Quadrant Updates Fax Server for OS/400, Other Platforms
February 3, 2004 Alex Woodie
The facsimile has come a long way since it was first invented by Scotsman Alexander Bain in 1843. Standardized in the 1960s, and hit hard by the rise of the Internet and e-mail in the late 1990s, fax volume is on the rebound today, and being able to send and receive faxes is still a requirement for companies of all sizes. It’s a good bet that the new inbound routing capabilities that Quadrant Software introduced in its FastFax solution would have impressed Bain.
Quadrant’s FastFax products are hardware/software solutions that transmit, receive, and centrally manage faxes within OS/400, Windows, and NetWare environments. FastFax gives users the capability to manage faxes from their e-mail clients, if they want, and the software can also be tied to other modules in Quadrant’s Electronic Document Distribution suite of document management software.
Quadrant sells four variants of its FastFax solution. FastFax/Ultra is for pure OS/400 environments, while FastFax/LAN works with Windows and NetWare servers. Companies needing to support OS/400 and NetWare and Windows can choose FastFax/Enterprise. The company also sells a pure software solution, called FastFax/Blue, designed for customers who already bought a fax card for their OS/400 server from IBM. Otherwise, Quadrant’s FastFax offerings include a Wintel box loaded with Brooktrout Technology fax cards.
With the Version 4.5.2 release of the FastFax eFax Server, Quadrant has beefed up its three hardware/software solutions. The company says users will benefit from more flexible inbound fax routing with the expanded support for two services–dialed number identification service (DNIS) and automatic number identification (ANI)–which are provided by telecommunication carriers. Whereas DNIS tells FastFax what phone number the inbound fax was calling (useful if a single trunk line), ANI tells FastFax what phone number is doing the calling, like Caller ID.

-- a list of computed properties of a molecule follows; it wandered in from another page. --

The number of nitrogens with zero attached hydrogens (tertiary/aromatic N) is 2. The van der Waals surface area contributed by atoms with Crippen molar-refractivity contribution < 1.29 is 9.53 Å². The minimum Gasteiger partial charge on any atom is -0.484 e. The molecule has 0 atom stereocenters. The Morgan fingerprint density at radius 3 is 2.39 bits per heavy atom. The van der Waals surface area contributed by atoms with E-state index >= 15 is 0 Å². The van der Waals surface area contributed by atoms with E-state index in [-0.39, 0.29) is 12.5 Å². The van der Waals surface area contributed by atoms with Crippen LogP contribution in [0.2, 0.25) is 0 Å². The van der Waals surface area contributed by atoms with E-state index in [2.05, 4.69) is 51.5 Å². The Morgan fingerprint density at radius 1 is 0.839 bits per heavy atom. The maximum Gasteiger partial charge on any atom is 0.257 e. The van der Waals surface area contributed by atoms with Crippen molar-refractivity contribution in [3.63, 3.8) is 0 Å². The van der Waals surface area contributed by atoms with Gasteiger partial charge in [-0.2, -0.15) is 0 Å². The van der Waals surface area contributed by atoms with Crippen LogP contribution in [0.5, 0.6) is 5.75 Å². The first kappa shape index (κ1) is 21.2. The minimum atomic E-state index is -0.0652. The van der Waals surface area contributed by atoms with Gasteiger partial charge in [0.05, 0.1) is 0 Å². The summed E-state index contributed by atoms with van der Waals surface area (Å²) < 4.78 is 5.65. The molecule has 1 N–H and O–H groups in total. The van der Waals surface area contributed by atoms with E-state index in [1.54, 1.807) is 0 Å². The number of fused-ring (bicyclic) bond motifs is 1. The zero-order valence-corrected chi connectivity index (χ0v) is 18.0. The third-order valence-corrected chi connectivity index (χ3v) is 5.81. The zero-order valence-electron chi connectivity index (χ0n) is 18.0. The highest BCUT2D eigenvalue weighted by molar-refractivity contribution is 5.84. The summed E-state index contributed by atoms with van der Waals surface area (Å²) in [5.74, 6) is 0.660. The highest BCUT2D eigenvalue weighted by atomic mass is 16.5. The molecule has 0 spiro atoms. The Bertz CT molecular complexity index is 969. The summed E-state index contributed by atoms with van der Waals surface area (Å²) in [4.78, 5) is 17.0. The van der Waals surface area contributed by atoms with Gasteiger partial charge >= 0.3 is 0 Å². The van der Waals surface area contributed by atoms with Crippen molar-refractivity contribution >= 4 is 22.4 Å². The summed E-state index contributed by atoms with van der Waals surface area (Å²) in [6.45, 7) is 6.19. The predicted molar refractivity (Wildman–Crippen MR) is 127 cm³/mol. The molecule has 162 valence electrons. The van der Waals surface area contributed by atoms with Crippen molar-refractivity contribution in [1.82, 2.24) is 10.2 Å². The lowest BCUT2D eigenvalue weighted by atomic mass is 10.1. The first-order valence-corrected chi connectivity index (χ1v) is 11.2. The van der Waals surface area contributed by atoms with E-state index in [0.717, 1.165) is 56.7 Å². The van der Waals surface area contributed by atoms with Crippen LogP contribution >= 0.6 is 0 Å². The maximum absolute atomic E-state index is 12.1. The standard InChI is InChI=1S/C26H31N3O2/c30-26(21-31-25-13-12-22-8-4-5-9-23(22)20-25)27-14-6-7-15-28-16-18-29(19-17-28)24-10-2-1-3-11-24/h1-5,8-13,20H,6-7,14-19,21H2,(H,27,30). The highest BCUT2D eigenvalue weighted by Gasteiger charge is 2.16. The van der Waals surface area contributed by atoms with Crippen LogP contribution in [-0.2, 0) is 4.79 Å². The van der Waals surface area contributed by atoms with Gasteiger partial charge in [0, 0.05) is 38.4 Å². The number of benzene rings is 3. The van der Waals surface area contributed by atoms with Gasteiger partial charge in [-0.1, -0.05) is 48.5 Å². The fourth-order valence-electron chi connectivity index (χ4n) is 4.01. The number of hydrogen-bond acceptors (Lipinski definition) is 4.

FastFax users can do a couple of neat things with ANI and DNIS support, Quadrant says. First, DNIS lets companies route faxes directly to the intended recipient’s desktop fax client or e-mail inbox. When specific people within a department are assigned to handle certain customers or vendors, the combination of ANI and DNIS support provides even more intelligent routing, based on the fax’s originating area code, telephone exchange number (the first three digits), or the entire telephone number. Faxing has come a long way from Bain’s steel drum days.
Quadrant says it has also made the product more efficient in other areas. First, the purge process has been improved and now takes less time to complete. Also, the software now allows users to send batch cover sheets that have been customized by department, which decreases the cost of batch faxing without sacrificing recipient recognition, the company says.
Improvements have also been made to Quadrant’s fax hardware. First, the FastFax servers can now be fitted with a single high-performance T1/E1 fax card, which can send and receive transmissions at up to 33.6 Kbps, the company says. Quadrant also offers high availability capability, which we reported on last month.
Licenses for FastFax/Enterprise 4.5.2 start at $10,700. The high availability option can add up to several thousand dollars to this price. For more information, go to www.quadrantsoftware.com.